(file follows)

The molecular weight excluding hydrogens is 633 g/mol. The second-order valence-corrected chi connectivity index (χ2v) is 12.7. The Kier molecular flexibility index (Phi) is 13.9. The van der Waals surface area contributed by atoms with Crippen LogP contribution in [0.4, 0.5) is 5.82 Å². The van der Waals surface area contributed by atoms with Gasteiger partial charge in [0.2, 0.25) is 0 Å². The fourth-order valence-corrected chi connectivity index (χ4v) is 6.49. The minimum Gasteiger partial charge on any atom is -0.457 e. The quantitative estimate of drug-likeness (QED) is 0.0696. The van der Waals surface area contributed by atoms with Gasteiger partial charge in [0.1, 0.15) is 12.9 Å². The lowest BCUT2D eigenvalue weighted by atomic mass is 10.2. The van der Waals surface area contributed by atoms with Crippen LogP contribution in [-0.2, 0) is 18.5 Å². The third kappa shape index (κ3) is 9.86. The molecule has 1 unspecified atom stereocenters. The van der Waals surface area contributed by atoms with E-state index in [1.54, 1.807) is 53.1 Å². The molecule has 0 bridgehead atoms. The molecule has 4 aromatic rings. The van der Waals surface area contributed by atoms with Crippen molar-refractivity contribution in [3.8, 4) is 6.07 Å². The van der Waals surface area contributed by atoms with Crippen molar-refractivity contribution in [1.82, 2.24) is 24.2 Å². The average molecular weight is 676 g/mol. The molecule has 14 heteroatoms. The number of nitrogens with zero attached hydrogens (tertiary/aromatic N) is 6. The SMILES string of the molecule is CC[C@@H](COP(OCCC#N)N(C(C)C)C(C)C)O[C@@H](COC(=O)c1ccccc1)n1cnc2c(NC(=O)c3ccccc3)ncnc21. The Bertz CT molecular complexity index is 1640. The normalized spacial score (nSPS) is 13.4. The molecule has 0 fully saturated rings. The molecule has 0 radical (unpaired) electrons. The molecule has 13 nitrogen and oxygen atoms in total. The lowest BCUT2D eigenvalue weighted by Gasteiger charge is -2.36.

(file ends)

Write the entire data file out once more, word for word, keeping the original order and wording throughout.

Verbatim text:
The molecular weight excluding hydrogens is 633 g/mol. The second-order valence-corrected chi connectivity index (χ2v) is 12.7. The Kier molecular flexibility index (Phi) is 13.9. The van der Waals surface area contributed by atoms with Crippen LogP contribution in [0.4, 0.5) is 5.82 Å². The van der Waals surface area contributed by atoms with Gasteiger partial charge in [0.2, 0.25) is 0 Å². The fourth-order valence-corrected chi connectivity index (χ4v) is 6.49. The minimum Gasteiger partial charge on any atom is -0.457 e. The quantitative estimate of drug-likeness (QED) is 0.0696. The van der Waals surface area contributed by atoms with Gasteiger partial charge in [0.1, 0.15) is 12.9 Å². The lowest BCUT2D eigenvalue weighted by atomic mass is 10.2. The van der Waals surface area contributed by atoms with Crippen LogP contribution in [-0.2, 0) is 18.5 Å². The third kappa shape index (κ3) is 9.86. The molecule has 1 unspecified atom stereocenters. The van der Waals surface area contributed by atoms with E-state index in [1.54, 1.807) is 53.1 Å². The molecule has 0 bridgehead atoms. The molecule has 4 aromatic rings. The van der Waals surface area contributed by atoms with Crippen molar-refractivity contribution in [3.8, 4) is 6.07 Å². The van der Waals surface area contributed by atoms with Crippen molar-refractivity contribution in [1.82, 2.24) is 24.2 Å². The average molecular weight is 676 g/mol. The molecule has 14 heteroatoms. The number of nitrogens with zero attached hydrogens (tertiary/aromatic N) is 6. The SMILES string of the molecule is CC[C@@H](COP(OCCC#N)N(C(C)C)C(C)C)O[C@@H](COC(=O)c1ccccc1)n1cnc2c(NC(=O)c3ccccc3)ncnc21. The Bertz CT molecular complexity index is 1640. The normalized spacial score (nSPS) is 13.4. The molecule has 0 fully saturated rings. The molecule has 0 radical (unpaired) electrons. The molecule has 13 nitrogen and oxygen atoms in total. The lowest BCUT2D eigenvalue weighted by Gasteiger charge is -2.36.